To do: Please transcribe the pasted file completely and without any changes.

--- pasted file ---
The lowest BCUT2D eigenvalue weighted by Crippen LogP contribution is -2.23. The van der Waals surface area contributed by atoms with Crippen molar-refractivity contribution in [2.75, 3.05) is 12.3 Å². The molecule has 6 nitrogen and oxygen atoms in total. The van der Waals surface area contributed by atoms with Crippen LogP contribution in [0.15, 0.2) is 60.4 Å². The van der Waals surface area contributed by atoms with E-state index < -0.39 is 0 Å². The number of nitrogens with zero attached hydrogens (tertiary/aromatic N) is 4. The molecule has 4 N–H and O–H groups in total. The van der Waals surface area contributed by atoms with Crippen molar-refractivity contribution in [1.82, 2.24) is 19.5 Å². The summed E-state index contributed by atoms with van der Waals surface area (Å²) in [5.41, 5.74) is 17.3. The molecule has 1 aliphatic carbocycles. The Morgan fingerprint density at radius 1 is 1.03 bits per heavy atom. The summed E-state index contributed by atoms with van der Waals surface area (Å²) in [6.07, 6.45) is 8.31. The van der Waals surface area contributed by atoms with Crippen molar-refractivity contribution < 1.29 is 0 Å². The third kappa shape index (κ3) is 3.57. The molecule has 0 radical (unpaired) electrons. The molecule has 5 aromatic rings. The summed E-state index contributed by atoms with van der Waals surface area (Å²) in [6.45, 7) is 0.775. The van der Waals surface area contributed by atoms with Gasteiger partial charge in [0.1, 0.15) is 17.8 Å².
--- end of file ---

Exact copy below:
The lowest BCUT2D eigenvalue weighted by Crippen LogP contribution is -2.23. The van der Waals surface area contributed by atoms with Crippen molar-refractivity contribution in [2.75, 3.05) is 12.3 Å². The molecule has 6 nitrogen and oxygen atoms in total. The van der Waals surface area contributed by atoms with Crippen LogP contribution in [0.15, 0.2) is 60.4 Å². The van der Waals surface area contributed by atoms with E-state index < -0.39 is 0 Å². The number of nitrogens with zero attached hydrogens (tertiary/aromatic N) is 4. The molecule has 4 N–H and O–H groups in total. The van der Waals surface area contributed by atoms with Crippen molar-refractivity contribution in [1.82, 2.24) is 19.5 Å². The summed E-state index contributed by atoms with van der Waals surface area (Å²) in [5.41, 5.74) is 17.3. The molecule has 1 aliphatic carbocycles. The Morgan fingerprint density at radius 1 is 1.03 bits per heavy atom. The summed E-state index contributed by atoms with van der Waals surface area (Å²) in [6.07, 6.45) is 8.31. The van der Waals surface area contributed by atoms with Crippen molar-refractivity contribution < 1.29 is 0 Å². The third kappa shape index (κ3) is 3.57. The molecule has 0 radical (unpaired) electrons. The molecule has 5 aromatic rings. The summed E-state index contributed by atoms with van der Waals surface area (Å²) in [6.45, 7) is 0.775. The van der Waals surface area contributed by atoms with Gasteiger partial charge in [0.1, 0.15) is 17.8 Å².